a.     Understanding the implications of defects is critical instead of trying to eliminate them. A lot of emphasis can sometimes be wrongly placed on the fact that a part possesses a certain amount of porosity without considering the end use implications. Therefore, let’s make informed and logical decisions that can assist in achieving quicker development and qualification.

b.     In depth and robust development programmes. Process monitoring, Computed Tomography, performance and durability/fatigue testing are integral and continue to be performed during a typical Conflux development cycle, as we strive for more statistical confidence.

c.     There is a still a certain level of ambiguity involved in the AM process flow, especially in relation to the calibration, fine tuning and set up of LPBF machines themselves. Do we achieve the same results if we take a package of identical build data (material, geometry, support structures and process/build parameters) and build it on the same make and model of AM system in four different companies/locations? No, is often the answer from the first round of trials in my experience. Often, this can be turned into a positive outcome with further investigation, but still provides food for thought in that the ‘human(s) in the loop’ still have a significant influence in the world of digital manufacturing.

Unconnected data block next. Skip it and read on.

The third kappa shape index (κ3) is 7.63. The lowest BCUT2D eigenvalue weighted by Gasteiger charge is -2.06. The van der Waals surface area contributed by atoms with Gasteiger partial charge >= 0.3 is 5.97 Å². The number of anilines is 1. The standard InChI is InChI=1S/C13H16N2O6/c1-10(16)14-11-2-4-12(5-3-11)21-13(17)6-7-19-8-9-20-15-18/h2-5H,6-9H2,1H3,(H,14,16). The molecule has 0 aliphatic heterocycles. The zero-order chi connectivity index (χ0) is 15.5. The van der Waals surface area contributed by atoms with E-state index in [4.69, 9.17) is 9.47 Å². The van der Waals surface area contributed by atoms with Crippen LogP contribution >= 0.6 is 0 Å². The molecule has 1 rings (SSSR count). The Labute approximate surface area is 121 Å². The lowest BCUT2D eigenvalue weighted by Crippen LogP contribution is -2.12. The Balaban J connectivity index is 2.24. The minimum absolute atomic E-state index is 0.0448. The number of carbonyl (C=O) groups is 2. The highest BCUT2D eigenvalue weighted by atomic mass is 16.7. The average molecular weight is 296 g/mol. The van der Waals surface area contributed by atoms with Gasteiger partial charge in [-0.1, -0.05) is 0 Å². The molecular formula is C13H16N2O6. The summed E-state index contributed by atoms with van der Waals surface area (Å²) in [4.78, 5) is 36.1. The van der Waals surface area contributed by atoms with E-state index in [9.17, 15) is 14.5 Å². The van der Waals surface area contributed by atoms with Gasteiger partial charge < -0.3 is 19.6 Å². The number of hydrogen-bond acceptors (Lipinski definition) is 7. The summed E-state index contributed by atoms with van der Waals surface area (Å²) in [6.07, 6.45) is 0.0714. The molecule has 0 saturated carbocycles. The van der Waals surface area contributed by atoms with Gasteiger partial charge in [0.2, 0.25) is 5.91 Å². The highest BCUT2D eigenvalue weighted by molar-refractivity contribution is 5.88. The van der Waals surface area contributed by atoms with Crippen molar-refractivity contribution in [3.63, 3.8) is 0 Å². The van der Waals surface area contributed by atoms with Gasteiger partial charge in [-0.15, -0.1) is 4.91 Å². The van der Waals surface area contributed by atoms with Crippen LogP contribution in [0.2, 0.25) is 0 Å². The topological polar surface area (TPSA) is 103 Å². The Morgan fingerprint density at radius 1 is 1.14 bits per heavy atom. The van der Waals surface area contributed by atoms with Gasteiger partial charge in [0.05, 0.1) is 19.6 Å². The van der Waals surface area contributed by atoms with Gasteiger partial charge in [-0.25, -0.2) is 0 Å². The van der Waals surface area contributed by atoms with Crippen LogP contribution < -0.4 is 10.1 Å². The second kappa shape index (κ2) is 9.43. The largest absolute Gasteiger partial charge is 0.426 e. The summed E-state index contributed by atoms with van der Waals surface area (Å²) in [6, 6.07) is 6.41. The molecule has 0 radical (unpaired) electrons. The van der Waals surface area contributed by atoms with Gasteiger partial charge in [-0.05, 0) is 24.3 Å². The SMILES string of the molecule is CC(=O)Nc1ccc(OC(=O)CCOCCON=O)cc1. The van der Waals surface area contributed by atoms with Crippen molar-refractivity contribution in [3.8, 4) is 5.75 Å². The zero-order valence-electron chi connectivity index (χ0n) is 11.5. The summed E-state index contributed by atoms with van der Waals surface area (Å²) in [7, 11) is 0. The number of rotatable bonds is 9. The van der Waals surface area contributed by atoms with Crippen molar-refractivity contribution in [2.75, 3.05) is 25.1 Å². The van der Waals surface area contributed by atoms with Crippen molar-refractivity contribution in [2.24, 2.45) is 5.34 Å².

“I am pleased to say at Conflux we are now leveraging the full benefits of AM to produce complex and conformable heat exchangers that exceed the performance and efficiency of the traditionally manufactured parts that we are often being judged against”.

Are we happy with where we are at as a company?